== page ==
To benefit from healthcare, says Goldfarb, “you have to show up.” If you distrust the system, you’re less likely to show up until the malady has developed into more severe condition that is harder to treat.

Perhaps the most widely publicized racial disparity in healthcare is the fact that Black women are more likely to die from complications stemming from pregnancy and childbirth. Yet poor mothers have access to the WIC (Women, Infants, and Children) program for pregnant women. “All they need to do is find time for a prenatal visit,” says Goldfarb.

Why are poor Black women less likely to make their appointments? Perhaps they find it harder to get off work. Perhaps they have trouble finding a ride to the doctor’s office. Perhaps they forget their appointments. Those tangible obstacles do not stem from racism, Goldfarb says. But they can be addressed. If the goal is to improve medical outcomes for pregnant Black women, mandating implicit bias training for physicians doesn’t accomplish a thing. “If black women aren’t showing up for mammograms, send out vans to give the mammograms!”

A related conceit is that Black people should have Black doctors. While there is evidence the Black patients do prefer Black doctors, there is no evidence that Black physicians actually provide better health outcomes for Black patients, Goldfarb says. If “anti-racist” rhetoric persuades Black people that they will receive inferior healthcare from White doctors, it will aggravate their mistrust of the system. The fact remains that, for the foreseeable future, there won’t be enough Black physicians to serve the Black community.

Aside from such pragmatic considerations, Goldfarb finds the idea morally repugnant. What if White patients adopted the same logic? What if White people said they preferred White doctors? “We don’t want patients seeking doctors of a particular race,” he says. “That’s an un-American idea.”

Yet another unproductive idea is that “fat shaming” is racist. Many Blacks have a so-called Southern diet loaded with starches and fat that contributes to obesity, which, of course, is associated with heart disease, diabetes and other chronic illnesses. In the past, doctors admonished patients to change their diet, exercise and lose weight. But woke ideology considers such recommendations as a form of blaming the victim, hence racist.  The spreading idea of “fat acceptance” does nothing to encourage obese people of whatever race to take charge of their health and fitness.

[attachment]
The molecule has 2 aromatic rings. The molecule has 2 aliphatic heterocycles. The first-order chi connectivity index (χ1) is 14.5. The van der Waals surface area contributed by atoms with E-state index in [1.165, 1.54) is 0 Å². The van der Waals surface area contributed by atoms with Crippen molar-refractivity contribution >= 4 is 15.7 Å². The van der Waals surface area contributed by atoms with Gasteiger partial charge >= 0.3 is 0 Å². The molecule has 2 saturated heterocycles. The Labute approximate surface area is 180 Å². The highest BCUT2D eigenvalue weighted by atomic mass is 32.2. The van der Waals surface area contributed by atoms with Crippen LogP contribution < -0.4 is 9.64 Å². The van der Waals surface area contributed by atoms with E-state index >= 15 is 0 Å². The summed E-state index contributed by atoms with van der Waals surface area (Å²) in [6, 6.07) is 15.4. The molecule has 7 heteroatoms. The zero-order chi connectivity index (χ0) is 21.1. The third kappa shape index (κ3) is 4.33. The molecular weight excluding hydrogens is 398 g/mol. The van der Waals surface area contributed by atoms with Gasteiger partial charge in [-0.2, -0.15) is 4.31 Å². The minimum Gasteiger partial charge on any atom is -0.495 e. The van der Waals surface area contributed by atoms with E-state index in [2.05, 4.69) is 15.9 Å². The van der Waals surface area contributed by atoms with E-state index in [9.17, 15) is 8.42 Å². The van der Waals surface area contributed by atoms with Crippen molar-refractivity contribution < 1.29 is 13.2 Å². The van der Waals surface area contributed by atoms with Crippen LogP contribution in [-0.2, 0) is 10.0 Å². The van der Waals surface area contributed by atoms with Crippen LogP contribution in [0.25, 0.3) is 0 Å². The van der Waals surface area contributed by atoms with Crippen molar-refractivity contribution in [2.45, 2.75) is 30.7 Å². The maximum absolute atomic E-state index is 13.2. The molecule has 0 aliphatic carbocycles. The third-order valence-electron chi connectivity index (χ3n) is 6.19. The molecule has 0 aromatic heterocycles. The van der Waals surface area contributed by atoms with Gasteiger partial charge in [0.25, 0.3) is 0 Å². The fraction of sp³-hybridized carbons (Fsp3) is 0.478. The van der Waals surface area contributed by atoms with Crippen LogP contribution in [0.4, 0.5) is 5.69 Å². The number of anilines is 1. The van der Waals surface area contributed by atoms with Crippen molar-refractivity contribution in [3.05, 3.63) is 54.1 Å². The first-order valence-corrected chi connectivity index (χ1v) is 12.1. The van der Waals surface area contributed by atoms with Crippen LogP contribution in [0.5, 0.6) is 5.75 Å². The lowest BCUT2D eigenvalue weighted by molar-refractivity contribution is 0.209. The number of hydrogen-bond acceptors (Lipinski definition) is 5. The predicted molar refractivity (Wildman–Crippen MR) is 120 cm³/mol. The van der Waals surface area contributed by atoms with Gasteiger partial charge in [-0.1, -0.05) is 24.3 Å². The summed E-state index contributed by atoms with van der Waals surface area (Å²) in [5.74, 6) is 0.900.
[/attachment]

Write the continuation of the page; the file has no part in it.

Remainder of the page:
The corrosive effect of wokeism threatens the quality of education for the broader population as well. Wokeism threatens to undermine the integrity of medical instruction and research. Medical school curricula are teaching more social justice and less hard science. Academic standards are declining. Political and ideological considerations are driving research funding. The future of medicine that Goldfarb describes is worrisome indeed. 

This column was published originally in Bacon’s Rebellion.

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angela box
angela box
1 year ago

Yet another excellent article. But I am sure the author knows the other huge problem with medicine is corruption. This is well laid out in the podcast between Pierre Kory and Bret Weinstein.

Everett Campbell
Everett Campbell
1 year ago

Many states have passed laws against mutilating children (aka gender affirming surgery). Why is this being done at UVa hospitals?

Geoffrey Close
Geoffrey Close
1 year ago

Looking forward to hearing Dr. Goldfarb’s comments on July 12. I suspect that “well intending” political action in medicine may have similar unintended consequences much like public housing of the1960s did in destroying neighborhoods and the social fabric of communities leading to 4 generations of fathers being absent in single parent families leading to drug use and crime.

walter smith
walter smith
1 year ago
Reply to  Geoffrey Close

But “the experts” meant well!